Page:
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PNC lawsuit goes to local judge |

PNC lawsuit goes to local judge

| Saturday, May 29, 2004 12:00 a.m

An Allegheny County judge will determine the outcome of a lawsuit filed by PNC Financial Services Group against a former PNC executive and a rival banking company based in Ohio.

Common Pleas Judge S. Louis Farino is weighing whether to issue an injunction in the case, which involves PNC’s allegations that James “Jay” Ferguson III, of Squirrel Hill, a former asset-management veteran of PNC Bank, “breached covenants” with PNC since he left the company late last year to help launch Cincinnati-based Fifth Third Bancorp’s wealth management business in the Pittsburgh market.

As reported by the Tribune-Review in December, Ferguson, a 33-year career banker, was hired to develop Fifth Third’s business of providing wealthy people in Western Pennsylvania with investment management, trust, private banking, business succession and other services.

He had similar duties at PNC, where he started as a trust officer in 1974. Ferguson became national managing executive of PNC’s private bank in 1998 and left as managing director of PNC Advisors.

According to public documents, PNC alleged that Ferguson has not followed terms of an agreement with PNC that he not call on to employ, or actually employ, other PNC employees within a period of “no less” than 12 months after he left the company.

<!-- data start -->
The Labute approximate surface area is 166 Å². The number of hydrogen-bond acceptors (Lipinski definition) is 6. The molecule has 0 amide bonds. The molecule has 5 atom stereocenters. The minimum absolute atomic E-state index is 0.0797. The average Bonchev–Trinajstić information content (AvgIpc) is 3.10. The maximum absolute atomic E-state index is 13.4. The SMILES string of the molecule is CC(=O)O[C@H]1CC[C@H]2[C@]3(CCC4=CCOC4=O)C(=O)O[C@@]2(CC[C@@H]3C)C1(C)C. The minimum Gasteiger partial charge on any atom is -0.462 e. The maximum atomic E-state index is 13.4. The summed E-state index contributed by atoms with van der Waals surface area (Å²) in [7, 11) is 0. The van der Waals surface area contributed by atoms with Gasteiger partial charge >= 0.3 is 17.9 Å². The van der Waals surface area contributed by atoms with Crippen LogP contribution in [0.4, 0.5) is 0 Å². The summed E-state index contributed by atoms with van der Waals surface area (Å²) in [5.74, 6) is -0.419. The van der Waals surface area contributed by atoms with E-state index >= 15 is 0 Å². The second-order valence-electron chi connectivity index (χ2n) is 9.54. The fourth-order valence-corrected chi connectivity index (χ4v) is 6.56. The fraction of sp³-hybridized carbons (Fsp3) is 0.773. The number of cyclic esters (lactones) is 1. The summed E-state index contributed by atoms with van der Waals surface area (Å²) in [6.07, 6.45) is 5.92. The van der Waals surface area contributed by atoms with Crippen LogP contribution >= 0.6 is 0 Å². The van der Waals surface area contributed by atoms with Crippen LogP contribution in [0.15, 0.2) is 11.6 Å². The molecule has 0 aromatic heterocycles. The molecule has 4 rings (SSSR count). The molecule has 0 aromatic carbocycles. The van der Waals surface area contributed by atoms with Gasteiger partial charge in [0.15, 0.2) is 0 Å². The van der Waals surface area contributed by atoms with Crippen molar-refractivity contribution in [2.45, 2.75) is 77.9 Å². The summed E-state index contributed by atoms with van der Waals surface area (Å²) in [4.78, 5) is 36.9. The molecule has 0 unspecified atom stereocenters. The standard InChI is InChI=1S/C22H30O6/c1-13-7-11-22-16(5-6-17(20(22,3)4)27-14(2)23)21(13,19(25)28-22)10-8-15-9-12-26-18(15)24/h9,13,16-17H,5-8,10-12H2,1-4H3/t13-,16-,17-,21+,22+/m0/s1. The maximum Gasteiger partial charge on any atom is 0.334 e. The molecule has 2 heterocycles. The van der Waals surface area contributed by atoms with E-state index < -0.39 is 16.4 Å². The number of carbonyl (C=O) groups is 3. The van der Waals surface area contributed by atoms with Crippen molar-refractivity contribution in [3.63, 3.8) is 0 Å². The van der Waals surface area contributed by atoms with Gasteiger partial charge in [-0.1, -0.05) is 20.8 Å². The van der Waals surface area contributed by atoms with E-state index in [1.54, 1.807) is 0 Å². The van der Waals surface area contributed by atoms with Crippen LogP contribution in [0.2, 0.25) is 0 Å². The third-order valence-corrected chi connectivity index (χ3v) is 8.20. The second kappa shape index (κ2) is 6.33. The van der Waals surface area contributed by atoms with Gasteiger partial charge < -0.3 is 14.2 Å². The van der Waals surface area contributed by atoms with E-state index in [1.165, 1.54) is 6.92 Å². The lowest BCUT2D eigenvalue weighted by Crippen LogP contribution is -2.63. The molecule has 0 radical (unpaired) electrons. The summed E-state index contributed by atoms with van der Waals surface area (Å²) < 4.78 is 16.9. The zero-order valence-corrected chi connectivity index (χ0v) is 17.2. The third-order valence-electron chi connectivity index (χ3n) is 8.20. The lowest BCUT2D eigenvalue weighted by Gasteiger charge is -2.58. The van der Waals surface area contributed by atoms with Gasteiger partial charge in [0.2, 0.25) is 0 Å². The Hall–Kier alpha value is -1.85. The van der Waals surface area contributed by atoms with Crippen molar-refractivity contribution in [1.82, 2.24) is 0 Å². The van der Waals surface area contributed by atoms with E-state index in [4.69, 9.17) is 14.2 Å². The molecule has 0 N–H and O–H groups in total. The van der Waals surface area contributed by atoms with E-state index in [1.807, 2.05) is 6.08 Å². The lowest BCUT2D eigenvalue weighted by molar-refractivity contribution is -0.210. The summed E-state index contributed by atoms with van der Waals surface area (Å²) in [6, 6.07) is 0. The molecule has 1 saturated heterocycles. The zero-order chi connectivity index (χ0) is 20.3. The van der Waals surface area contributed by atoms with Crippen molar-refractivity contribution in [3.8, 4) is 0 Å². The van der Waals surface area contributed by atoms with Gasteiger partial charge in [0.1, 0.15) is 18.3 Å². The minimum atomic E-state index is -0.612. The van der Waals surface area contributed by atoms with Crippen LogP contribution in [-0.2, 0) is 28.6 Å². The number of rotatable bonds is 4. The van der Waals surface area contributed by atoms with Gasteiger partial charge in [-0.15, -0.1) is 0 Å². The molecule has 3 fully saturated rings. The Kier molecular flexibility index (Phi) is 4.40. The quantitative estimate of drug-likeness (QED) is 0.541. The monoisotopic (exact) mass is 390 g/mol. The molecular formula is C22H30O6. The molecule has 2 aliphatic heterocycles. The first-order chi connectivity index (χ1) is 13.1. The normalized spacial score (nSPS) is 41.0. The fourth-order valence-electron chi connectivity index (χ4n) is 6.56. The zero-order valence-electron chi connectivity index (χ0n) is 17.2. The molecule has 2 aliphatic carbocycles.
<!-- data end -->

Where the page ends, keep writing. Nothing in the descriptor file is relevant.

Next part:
Part of its complaint involves allegations Ferguson had a role in the hiring of Bernadette Smith, former portfolio manager/relationship manager at PNC Advisor Wealth Management Group, who recently took a position with Fifth Third in Pittsburgh.

The complaint also alleged that Fifth Third ” … interfered with, and continues to interfere with PNC’s contract with Ferguson by encouraging and enabling Ferguson to call upon, offer to employ, or employ PNC’s employees on its behalf and to its benefit.” It asks for an order directing Ferguson to abide by the agreement and for the defendants to pay financial damages.

The defense claims that PNC did not provide clear evidence of “immediate and irreparable harm” and that Ferguson was living up to his part of the agreement and had no part in recruiting Smith for Fifth Third. The defense maintains Smith “would have left PNC even if Fifth Third Bank had not been interested in hiring her.”

Robert A. Galanter, an attorney representing Ferguson, declined comment. Stacie R. Hass, a spokeswoman for Fifth Third Bancorp, said the company’s policy is not to comment on pending litigation. Pat McMahon, a spokesman for PNC, also declined to comment.

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